This transition is caused by the radical changes in the climate. In 2011, for example, a storm provoked a flood that devastated crops, roads, and houses in the village of Agoudim, Morocco. The ongoing effects of climate change also means an increase in temperature, erosion, and reduction in rainfall. This is especially harmful to farmers, since agriculture is composed of 44% of the labor force and generates a GDP of 19%. But it also disturbs the day-to-day life of the rural Amazigh population, as it is becoming more difficult to herd cattle, manage small-scale farming, and gather firewood. [6]

The change in climate also affects Morocco’s most distinguished plant: the Argan tree. The tree has a protected status given by the United Nations and, since 2014, is considered to be an intangible cultural heritage by UNSECO. [7] The tree, its fruit, and, especially, oil, is a source of income for many indigenous women and it also contributes to their independence. [8] Moreover, the Argan tree is important for the culture and identity of the Amazigh. Before the protected status, the trees were once under threat of extreme deforestation for wood-harvest. [9] Now, however, their growth and health is afflicted due to global climate change trends, as well as an increased demand for Argan oil. [10]

What’s more, increased direct human activity affects Amazigh villages and settlements. In Imider, Morocco, for example, indigenous people are experiencing the impact of a nearby silver mine, the largest in Morocco. Amazigh activist Linda Fouad states that accessing water has become much more difficult since the mine was established, since “the mine uses 1,555 tonnes of water per day – 12 times the daily consumption of the village,” according to Global Amazigh Congree report from 2015. Activists from the village has successfully stopped around 3 million tons of water from supplying the mine, which has thus increased agricultural production. Still, these activists face hardships and aggressive arrests. [11]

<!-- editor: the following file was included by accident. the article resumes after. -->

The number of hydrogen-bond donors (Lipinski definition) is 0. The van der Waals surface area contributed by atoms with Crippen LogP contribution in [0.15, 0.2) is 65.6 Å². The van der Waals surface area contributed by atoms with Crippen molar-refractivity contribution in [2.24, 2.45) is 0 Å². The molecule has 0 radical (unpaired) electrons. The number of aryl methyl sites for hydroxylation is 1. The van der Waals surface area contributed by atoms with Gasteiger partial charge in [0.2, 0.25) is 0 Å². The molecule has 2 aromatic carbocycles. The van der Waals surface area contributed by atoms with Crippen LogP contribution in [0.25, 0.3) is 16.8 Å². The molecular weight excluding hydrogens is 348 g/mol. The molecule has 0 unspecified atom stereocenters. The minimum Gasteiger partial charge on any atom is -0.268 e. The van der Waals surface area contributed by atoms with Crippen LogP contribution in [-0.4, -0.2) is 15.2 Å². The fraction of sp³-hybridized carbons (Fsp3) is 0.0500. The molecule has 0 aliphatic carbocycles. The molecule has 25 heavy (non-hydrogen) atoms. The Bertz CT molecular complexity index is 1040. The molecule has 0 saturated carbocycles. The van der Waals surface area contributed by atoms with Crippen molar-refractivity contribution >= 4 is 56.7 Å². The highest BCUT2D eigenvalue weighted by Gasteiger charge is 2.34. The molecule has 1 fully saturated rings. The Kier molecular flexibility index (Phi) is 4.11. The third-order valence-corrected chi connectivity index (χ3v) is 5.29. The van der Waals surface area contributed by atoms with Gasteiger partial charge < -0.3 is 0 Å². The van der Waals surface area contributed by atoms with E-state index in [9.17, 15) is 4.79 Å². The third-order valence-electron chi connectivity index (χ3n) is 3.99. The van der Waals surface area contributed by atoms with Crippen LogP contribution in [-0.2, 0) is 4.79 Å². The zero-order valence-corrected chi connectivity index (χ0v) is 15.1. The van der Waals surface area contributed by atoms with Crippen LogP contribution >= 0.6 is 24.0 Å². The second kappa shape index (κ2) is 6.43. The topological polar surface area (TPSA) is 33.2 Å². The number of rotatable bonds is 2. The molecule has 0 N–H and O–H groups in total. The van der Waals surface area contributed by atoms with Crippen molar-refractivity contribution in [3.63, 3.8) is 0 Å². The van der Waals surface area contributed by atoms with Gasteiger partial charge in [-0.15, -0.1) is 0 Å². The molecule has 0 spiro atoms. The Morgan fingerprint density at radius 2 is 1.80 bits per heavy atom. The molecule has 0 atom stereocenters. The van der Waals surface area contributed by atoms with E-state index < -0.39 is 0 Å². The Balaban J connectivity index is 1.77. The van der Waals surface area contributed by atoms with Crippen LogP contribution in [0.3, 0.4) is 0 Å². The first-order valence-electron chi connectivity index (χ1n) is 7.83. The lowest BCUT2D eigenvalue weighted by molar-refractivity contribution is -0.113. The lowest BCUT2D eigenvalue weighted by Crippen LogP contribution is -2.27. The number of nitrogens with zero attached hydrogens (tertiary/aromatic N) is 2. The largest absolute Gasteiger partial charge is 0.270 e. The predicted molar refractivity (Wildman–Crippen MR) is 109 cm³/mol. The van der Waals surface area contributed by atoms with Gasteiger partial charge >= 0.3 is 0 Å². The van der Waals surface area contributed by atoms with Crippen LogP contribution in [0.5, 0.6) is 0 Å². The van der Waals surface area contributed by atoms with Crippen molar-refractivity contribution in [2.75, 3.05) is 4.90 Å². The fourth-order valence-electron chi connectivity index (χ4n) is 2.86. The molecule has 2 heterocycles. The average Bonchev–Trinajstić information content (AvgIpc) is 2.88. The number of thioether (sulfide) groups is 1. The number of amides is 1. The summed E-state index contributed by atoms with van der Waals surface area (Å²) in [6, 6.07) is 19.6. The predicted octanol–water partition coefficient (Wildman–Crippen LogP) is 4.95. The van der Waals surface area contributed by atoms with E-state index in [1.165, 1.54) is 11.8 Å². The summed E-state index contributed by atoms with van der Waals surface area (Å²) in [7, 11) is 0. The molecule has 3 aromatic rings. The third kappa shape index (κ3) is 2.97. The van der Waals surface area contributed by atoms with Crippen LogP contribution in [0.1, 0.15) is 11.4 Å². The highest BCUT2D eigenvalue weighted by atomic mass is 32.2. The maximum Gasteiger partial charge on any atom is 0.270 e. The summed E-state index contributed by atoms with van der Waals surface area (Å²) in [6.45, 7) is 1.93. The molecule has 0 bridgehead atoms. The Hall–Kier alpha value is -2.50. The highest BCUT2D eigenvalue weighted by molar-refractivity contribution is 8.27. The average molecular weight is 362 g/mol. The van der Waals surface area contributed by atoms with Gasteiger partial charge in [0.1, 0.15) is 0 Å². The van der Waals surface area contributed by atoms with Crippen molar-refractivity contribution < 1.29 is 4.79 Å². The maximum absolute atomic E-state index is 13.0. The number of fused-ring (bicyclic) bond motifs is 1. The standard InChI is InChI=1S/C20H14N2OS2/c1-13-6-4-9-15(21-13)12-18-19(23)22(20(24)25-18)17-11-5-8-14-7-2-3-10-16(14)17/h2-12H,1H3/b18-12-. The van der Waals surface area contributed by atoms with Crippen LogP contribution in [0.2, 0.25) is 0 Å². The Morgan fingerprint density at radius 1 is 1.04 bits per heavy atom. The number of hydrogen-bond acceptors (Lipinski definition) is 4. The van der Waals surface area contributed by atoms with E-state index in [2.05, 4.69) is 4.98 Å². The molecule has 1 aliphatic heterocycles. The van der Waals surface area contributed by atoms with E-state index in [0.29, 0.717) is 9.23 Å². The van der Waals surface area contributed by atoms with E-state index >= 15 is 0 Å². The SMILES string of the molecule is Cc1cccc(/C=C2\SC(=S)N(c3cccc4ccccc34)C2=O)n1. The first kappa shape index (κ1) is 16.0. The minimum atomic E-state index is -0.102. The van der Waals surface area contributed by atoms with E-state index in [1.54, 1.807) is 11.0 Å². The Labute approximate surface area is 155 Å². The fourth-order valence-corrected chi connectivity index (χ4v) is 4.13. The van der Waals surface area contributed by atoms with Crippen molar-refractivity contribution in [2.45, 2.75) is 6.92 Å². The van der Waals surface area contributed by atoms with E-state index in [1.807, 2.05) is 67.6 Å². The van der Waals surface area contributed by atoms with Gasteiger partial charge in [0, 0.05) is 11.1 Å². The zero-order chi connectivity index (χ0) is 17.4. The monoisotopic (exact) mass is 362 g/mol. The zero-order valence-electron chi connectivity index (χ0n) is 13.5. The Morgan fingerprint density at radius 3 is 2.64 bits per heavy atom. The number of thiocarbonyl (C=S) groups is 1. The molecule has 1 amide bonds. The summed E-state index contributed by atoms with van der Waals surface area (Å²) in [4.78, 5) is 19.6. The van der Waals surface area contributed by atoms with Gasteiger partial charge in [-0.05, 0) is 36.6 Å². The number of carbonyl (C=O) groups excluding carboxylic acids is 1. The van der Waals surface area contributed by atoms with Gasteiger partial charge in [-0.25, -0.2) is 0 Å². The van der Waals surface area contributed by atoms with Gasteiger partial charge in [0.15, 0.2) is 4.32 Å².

Combating Climate Difficulties

A cooperative founded in 2007 by Nadia Fatmi called Coopérative Tighanimine Filahia aims to provide indigenous women with business opportunities using Argan oil, while combatting the effects of climate change against the tree and its overall natural habitat. This cooperative is multifaceted. Besides the economical gain, the cooperative also helps women who are marginalized through widowhood or divorce, and it has introduced a literacy program as well as family planning. This project is part of 103 initiatives in the Climate Initiatives competition. Moreover, there are discussions regarding reforesting at-risk areas in Morocco within the climate talks in the United Nations. [12]

Throughout the centuries, the Amazigh have demonstrated incredible resistance against forces that would otherwise diminish their existence. Despite these hardships, they have still been able to preserve their culture, language, and traditions. Now, with climate change as an added adversity, they are in the frontline of the struggle to ensure that their natural habitats can survive and for their civilization and identity to thrive.

Author: Rima Qayed


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  1. Berber - New World Encyclopedia

  2. The History & Culture of Moroccan Cuisine | Le Trou Au Mur

  3. Essentially Amazigh: Urban Berbers and the Global Village, Available at:

  4. Berber nomads in Sahara desert: Morocco Top Trips

  5. Indigenous World 2020: Morocco - IWGIA - International Work Group for Indigenous Affairs

  6. The Sahara Desert creeps north | A More Vulnerable WorldA More Vulnerable World (

  7. International Day of Argania | United Nations

  8. Value-added argan oil increasing women’s independence in rural Morocco | UNIDO

  9. This is everything you need to know about the Argan tree | World Economic Forum (

  10. Protecting the argan forests of Morocco (

  11. Morocco: An Amazigh community’s long wait for water rights - Minority Rights Group

  12. How Berber women are fighting desertification - SWI